Managing Taxes In Belgium As An Expat

Migrating to a different country usually comes with some initial challenges. Millions of qualified foreign workers live and work in Belgium. For many, the priority is to send remittance transfers to their families. They depend on trusted services like the Ria Money Transfer App. Familiarizing oneself of the new taxation landscape is one of the things that take priority soon after relocating.

Here is a look at ways to mitigate the tax burden as an overseas worker in Belgium

Special status

The tax rate in Belgium is among the highest in the EU. According to the prevailing tax brackets, individuals earning more than EUR 41,000 annually may have to pay income tax as high as 50%. There are also mandatory social security contributions. The social security contribution (employees’ part) in Belgium is 13.07% of salary. Self employed persons pay higher rates of the social contribution. There are also local and municipal taxes in Belgium, which vary by location for locals. Expats usually pay these on a flat rate.

Expats can reduce the tax burden with special tax brackets and concessions. Concessions can help reduce the annual social security contributions and taxes. The precise amount of tax a foreigner pays in Belgium depends on whether they are registered as a resident or a nonresident. In most cases taxpayers are automatically classified into the applicable category. However some expats get the option to register themselves voluntarily as nonresidents. This option is available to defined categories of specialists, researchers, directors, and foreign executives working temporarily in Belgium.

Tax exemptions

The primary benefit of having a special tax status is the ability to claim tax exemptions on one-time and recurring expenses. One-time costs include the amount spent on finding a home in Belgium. It also includes expenses incurred in moving from one’s home country to Belgium.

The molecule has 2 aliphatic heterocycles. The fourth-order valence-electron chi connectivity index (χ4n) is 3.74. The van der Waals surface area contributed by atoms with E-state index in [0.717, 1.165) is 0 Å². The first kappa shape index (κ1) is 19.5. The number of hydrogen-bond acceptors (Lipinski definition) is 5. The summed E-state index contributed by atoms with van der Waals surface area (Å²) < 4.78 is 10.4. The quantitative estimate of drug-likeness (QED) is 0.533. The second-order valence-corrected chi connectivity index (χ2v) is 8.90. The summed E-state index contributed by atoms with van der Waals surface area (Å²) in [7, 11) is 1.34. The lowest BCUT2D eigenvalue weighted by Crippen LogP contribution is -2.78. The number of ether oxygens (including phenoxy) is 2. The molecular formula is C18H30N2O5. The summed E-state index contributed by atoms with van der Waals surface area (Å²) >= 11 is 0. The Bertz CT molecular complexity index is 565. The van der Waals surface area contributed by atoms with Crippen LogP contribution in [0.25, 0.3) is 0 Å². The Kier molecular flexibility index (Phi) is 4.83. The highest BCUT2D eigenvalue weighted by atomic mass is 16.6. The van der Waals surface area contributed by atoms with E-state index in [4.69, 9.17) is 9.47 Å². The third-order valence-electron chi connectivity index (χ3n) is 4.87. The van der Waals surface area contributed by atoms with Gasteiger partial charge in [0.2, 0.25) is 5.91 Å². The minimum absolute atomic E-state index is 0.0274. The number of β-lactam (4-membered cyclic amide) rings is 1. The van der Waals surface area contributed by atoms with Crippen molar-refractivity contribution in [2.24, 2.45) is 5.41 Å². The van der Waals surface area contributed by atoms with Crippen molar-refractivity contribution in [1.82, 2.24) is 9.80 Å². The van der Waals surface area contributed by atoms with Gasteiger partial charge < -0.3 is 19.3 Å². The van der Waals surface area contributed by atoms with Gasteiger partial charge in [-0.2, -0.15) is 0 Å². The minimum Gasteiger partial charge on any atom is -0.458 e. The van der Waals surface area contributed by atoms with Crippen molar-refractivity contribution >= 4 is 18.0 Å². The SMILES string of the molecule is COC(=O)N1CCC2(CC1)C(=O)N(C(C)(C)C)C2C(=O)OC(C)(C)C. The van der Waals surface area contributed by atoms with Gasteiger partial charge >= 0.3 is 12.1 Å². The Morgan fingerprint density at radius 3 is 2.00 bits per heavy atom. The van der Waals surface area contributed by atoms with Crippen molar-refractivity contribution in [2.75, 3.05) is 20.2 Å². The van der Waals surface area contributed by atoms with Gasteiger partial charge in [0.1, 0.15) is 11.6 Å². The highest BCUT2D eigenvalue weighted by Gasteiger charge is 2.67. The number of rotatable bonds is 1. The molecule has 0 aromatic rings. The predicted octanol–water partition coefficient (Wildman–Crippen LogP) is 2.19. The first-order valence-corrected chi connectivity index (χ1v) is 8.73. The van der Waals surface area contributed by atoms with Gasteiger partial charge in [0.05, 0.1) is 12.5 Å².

Recurring expenses can include house rent, school fees (depending on the school – public/private), and so on. These can be paid by employers as ‘allowances’. For the purpose of tax allowances are treated differently from income.

One-time and recurring expenses can both be exempt from income tax. The upper limits for exemptions are different for each. The prerequisite is that these costs must be paid by the expat’s Belgian employer. They may be paid periodically, as lump sums, or against claims.

The qualification for these exemptions is not direct and automatic. Expats must apply jointly with their employers for the tax exemptions within 6 months of arrival in Belgium. Applicants must qualify in terms of nationality (foreign), employment status (employed by a Belgian firm), and so on. Applicants must also be registered for Belgian social security and pension before applying for the exemption.

Double taxation

Belgium has treaties with more than 90 countries to prevent double taxation for foreign nationals working in Belgium. Those residing in Belgium for more than 6 months (183 days) of the year can be categorized as residents. Residents also pay tax in Belgium on their income from other countries. Exploring double taxation relief can be useful for those who fall into this category.

Note that residents in Belgium are eligible for certain personal allowances. Allowances can represent significant euro amounts for families with children. Registering as a nonresident can make you ineligible for these benefits. Carefully compare the tax rates in Belgium with your home country for your specific income (from both countries) to choose the optimum tax route. Remember to take into account your family situation. The presence of a large and vibrant migrant community in Belgium means that expats can always seek professional, personalized tax advice.